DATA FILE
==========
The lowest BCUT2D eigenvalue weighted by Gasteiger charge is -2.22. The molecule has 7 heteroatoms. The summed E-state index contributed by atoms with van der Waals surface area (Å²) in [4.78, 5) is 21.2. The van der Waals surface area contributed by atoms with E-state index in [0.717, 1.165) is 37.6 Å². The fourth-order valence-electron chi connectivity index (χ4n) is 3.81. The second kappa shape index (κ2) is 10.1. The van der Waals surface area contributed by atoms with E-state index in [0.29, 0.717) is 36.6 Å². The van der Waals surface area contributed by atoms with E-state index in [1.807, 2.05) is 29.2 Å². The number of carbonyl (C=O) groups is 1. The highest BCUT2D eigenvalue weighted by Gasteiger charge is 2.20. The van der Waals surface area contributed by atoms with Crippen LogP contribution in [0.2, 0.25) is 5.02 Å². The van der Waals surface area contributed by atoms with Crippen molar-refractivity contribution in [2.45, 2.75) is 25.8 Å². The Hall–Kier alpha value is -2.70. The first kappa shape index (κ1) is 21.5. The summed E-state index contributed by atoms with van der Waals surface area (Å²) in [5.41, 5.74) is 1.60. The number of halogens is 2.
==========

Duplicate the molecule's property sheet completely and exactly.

The lowest BCUT2D eigenvalue weighted by Gasteiger charge is -2.22. The molecule has 7 heteroatoms. The summed E-state index contributed by atoms with van der Waals surface area (Å²) in [4.78, 5) is 21.2. The van der Waals surface area contributed by atoms with E-state index in [0.717, 1.165) is 37.6 Å². The fourth-order valence-electron chi connectivity index (χ4n) is 3.81. The second kappa shape index (κ2) is 10.1. The van der Waals surface area contributed by atoms with E-state index in [0.29, 0.717) is 36.6 Å². The van der Waals surface area contributed by atoms with E-state index in [1.807, 2.05) is 29.2 Å². The number of carbonyl (C=O) groups is 1. The highest BCUT2D eigenvalue weighted by Gasteiger charge is 2.20. The van der Waals surface area contributed by atoms with Crippen LogP contribution in [0.2, 0.25) is 5.02 Å². The van der Waals surface area contributed by atoms with Crippen molar-refractivity contribution in [2.45, 2.75) is 25.8 Å². The Hall–Kier alpha value is -2.70. The first kappa shape index (κ1) is 21.5. The summed E-state index contributed by atoms with van der Waals surface area (Å²) in [5.41, 5.74) is 1.60. The number of halogens is 2.